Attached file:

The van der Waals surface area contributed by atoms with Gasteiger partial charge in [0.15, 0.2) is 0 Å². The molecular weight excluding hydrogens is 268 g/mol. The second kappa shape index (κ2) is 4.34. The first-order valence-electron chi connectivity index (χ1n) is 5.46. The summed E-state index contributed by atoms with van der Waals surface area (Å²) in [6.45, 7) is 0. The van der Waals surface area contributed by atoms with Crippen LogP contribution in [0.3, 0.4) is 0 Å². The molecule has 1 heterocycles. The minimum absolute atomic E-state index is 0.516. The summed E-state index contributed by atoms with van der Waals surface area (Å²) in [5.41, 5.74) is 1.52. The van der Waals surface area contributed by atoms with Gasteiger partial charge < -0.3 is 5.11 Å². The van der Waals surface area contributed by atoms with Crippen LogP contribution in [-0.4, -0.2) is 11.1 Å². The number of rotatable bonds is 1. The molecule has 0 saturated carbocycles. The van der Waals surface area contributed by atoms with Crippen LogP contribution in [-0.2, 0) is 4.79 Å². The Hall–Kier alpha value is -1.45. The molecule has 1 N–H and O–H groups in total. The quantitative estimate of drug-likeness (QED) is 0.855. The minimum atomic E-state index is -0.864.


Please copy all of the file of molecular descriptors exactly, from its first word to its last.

The van der Waals surface area contributed by atoms with Gasteiger partial charge in [0.15, 0.2) is 0 Å². The molecular weight excluding hydrogens is 268 g/mol. The second kappa shape index (κ2) is 4.34. The first-order valence-electron chi connectivity index (χ1n) is 5.46. The summed E-state index contributed by atoms with van der Waals surface area (Å²) in [6.45, 7) is 0. The van der Waals surface area contributed by atoms with Crippen LogP contribution in [0.3, 0.4) is 0 Å². The molecule has 1 heterocycles. The minimum absolute atomic E-state index is 0.516. The summed E-state index contributed by atoms with van der Waals surface area (Å²) in [5.41, 5.74) is 1.52. The van der Waals surface area contributed by atoms with Gasteiger partial charge < -0.3 is 5.11 Å². The van der Waals surface area contributed by atoms with Crippen LogP contribution in [-0.4, -0.2) is 11.1 Å². The number of rotatable bonds is 1. The molecule has 0 saturated carbocycles. The van der Waals surface area contributed by atoms with Crippen LogP contribution in [-0.2, 0) is 4.79 Å². The Hall–Kier alpha value is -1.45. The molecule has 1 N–H and O–H groups in total. The quantitative estimate of drug-likeness (QED) is 0.855. The minimum atomic E-state index is -0.864.